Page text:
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Adventist schools get health tick

Friday, July 21, 2017
Students report better body mass index than other adolescents in Australia

If your child is likely to experience weight problems, and if you have the financial means, send them to a Seventh-day Adventist school. Students at these schools are less heavy than and less likely to become as heavy as other adolescents in Australia, a first-of-its-kind study shows.

Rates of overweight and obesity are between five and 18 per cent lower among students in Adventist schools than among other adolescents and those in other Australian schools, finds a study published in the Journal of School Health next month (August 2017). And despite a national increase in the prevalence of overweight and obese adolescents over the past 30 years, the study found no increase in Adventist schools.

It appears adolescents attending Adventist schools in Australia are “trending some 20 years behind the wider population,” write the researchers in their paper.

Findings from the study come from a health and lifestyle survey commissioned by the Seventh-day Adventist Church in the South Pacific. The survey is the first Australia-wide evaluation of body mass index for adolescents attending Adventist schools. Almost 2000 students—788 in 2001 and 1098 in 2012—from 21 schools participated.

Researchers from the Lifestyle Research Centre at Avondale College of Higher Education analysed the data. They found a higher number of the students compared to adolescents in other studies ate the recommended daily servings of fruit, vegetables and whole grains. A lower number—only four per cent of the students in 2012—regularly drank soft drinks. With one in three claiming to be vegetarian, the researchers thought diet may in part explain the students’ lower body mass index. But they found no significant difference in the body mass index of the vegetarians and those who ate meat.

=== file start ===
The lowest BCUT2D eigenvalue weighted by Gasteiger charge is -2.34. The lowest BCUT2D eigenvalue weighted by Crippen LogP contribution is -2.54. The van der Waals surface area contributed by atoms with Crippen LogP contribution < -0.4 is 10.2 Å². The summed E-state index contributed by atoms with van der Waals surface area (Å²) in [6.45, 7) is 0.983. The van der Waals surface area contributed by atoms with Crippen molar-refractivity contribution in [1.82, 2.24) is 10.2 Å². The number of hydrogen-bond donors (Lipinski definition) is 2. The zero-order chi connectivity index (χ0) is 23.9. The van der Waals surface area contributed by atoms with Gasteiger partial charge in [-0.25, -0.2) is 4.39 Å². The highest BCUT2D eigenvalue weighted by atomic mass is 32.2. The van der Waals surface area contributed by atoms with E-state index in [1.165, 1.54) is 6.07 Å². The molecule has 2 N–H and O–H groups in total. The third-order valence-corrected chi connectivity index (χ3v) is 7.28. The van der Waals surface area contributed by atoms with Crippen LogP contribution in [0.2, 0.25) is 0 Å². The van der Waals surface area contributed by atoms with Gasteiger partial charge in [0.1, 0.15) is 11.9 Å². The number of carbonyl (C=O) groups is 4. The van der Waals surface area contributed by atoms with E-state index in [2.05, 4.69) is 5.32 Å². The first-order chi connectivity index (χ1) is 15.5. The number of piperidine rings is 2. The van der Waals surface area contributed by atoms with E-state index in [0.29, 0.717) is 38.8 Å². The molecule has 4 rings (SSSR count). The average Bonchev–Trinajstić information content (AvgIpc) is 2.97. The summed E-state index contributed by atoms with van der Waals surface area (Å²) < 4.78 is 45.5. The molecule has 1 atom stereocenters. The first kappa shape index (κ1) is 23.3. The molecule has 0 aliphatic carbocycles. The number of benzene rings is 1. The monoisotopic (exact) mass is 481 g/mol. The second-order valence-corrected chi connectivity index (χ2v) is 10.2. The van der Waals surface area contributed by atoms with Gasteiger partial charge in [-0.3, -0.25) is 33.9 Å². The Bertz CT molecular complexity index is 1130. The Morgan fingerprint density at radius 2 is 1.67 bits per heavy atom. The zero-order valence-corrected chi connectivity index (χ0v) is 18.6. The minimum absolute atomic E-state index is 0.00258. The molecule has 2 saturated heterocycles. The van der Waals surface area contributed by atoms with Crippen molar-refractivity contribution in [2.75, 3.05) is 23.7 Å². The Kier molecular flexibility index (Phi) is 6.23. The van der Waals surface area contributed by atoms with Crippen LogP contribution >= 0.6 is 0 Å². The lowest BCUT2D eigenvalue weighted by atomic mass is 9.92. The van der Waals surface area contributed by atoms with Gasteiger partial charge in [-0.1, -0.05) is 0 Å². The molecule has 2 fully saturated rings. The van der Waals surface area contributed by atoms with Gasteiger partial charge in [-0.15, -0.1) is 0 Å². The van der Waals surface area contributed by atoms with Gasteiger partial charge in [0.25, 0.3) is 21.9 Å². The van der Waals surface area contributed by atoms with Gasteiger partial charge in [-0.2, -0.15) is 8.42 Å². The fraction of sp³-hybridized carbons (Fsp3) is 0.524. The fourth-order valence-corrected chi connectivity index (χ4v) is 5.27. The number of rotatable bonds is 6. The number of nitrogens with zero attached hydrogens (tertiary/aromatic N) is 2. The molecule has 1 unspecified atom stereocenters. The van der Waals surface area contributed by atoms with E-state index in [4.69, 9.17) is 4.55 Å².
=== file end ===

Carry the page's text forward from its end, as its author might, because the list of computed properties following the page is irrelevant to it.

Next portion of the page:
Three-quarters of the students in the study grew up in a family that had at least one Adventist parent. With the church’s emphasis on wholism, the researchers suggest the students may be copying the good health behaviours of their parents—which the researchers observed in other studies.

The influence of the Adventist schools themselves may also be a contributing factor. All of the schools in the study serve only vegetarian food in their canteens. Some enforce the eating of fruit or vegetable snacks during recess. And some implement needs-based health interventions such as a breakfast program. The researchers suggest, based on their reading of other studies, that the emphasis on spirituality may also exert a positive influence on health attitudes and behaviours.

The study identified the keys to keeping a lower weight, and they apply as much to adults as adolescents: regularly eat breakfast and exercise; and consume less sugar, particularly soft drinks, and more fruit, vegetables and whole grains.

The researchers suggest schools can play a leading role in addressing concerns over rising rates of overweight and obesity. Their recommendations include:

  • Expanding health education and physical education teaching in and out of the classroom, supported by classes on cooking and nutrition
  • Enforcing the eating of fruit or vegetable snacks during recess
  • Reducing the availability of unhealthy food and drink in canteens
  • Offering a breakfast program
  • Increasing opportunities for physical activity with, for example, organised sports during recess and lunch, and
  • Collaborating with families to offer active transport such as a bike or walking bus to and from school

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Brenton Stacey

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Brenton is Avondale College of Higher Education’s Public Relations Officer. He brings to the role a decade’s experience as a communicator in publishing, media relations, public relations, radio and television, mostly within the Seventh-day Adventist Church in the South Pacific and its entities. He is also co-convenor of Manifest, an Avondale-led movement exploring, encouraging and celebrating faithful creativity.